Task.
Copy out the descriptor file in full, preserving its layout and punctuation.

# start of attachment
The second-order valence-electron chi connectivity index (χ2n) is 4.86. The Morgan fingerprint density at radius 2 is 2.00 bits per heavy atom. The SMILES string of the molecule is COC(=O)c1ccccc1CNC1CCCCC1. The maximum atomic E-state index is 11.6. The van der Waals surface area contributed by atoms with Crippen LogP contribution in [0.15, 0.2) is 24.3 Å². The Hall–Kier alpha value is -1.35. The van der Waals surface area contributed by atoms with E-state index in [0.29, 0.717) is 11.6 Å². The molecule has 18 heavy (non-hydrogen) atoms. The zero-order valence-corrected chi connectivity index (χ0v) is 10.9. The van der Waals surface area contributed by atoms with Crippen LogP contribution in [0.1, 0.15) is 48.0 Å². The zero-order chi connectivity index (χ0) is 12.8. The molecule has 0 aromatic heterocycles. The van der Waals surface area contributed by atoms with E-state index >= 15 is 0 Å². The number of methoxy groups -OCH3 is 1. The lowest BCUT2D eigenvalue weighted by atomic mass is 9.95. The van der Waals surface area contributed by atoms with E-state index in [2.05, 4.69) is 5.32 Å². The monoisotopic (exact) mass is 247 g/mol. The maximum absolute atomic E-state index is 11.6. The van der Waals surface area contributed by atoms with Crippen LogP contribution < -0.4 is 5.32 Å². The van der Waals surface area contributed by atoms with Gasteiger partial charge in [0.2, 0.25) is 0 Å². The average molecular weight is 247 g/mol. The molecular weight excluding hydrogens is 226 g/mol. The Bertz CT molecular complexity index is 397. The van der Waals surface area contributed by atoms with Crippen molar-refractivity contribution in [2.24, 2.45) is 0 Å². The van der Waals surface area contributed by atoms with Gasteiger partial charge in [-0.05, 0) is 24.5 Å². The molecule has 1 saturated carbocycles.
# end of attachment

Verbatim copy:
The second-order valence-electron chi connectivity index (χ2n) is 4.86. The Morgan fingerprint density at radius 2 is 2.00 bits per heavy atom. The SMILES string of the molecule is COC(=O)c1ccccc1CNC1CCCCC1. The maximum atomic E-state index is 11.6. The van der Waals surface area contributed by atoms with Crippen LogP contribution in [0.15, 0.2) is 24.3 Å². The Hall–Kier alpha value is -1.35. The van der Waals surface area contributed by atoms with E-state index in [0.29, 0.717) is 11.6 Å². The molecule has 18 heavy (non-hydrogen) atoms. The zero-order valence-corrected chi connectivity index (χ0v) is 10.9. The van der Waals surface area contributed by atoms with Crippen LogP contribution in [0.1, 0.15) is 48.0 Å². The zero-order chi connectivity index (χ0) is 12.8. The molecule has 0 aromatic heterocycles. The van der Waals surface area contributed by atoms with E-state index >= 15 is 0 Å². The number of methoxy groups -OCH3 is 1. The lowest BCUT2D eigenvalue weighted by atomic mass is 9.95. The van der Waals surface area contributed by atoms with E-state index in [2.05, 4.69) is 5.32 Å². The monoisotopic (exact) mass is 247 g/mol. The maximum absolute atomic E-state index is 11.6. The van der Waals surface area contributed by atoms with Crippen LogP contribution < -0.4 is 5.32 Å². The van der Waals surface area contributed by atoms with Gasteiger partial charge in [0.2, 0.25) is 0 Å². The average molecular weight is 247 g/mol. The molecular weight excluding hydrogens is 226 g/mol. The Bertz CT molecular complexity index is 397. The van der Waals surface area contributed by atoms with Crippen molar-refractivity contribution in [2.24, 2.45) is 0 Å². The van der Waals surface area contributed by atoms with Gasteiger partial charge in [-0.05, 0) is 24.5 Å². The molecule has 1 saturated carbocycles.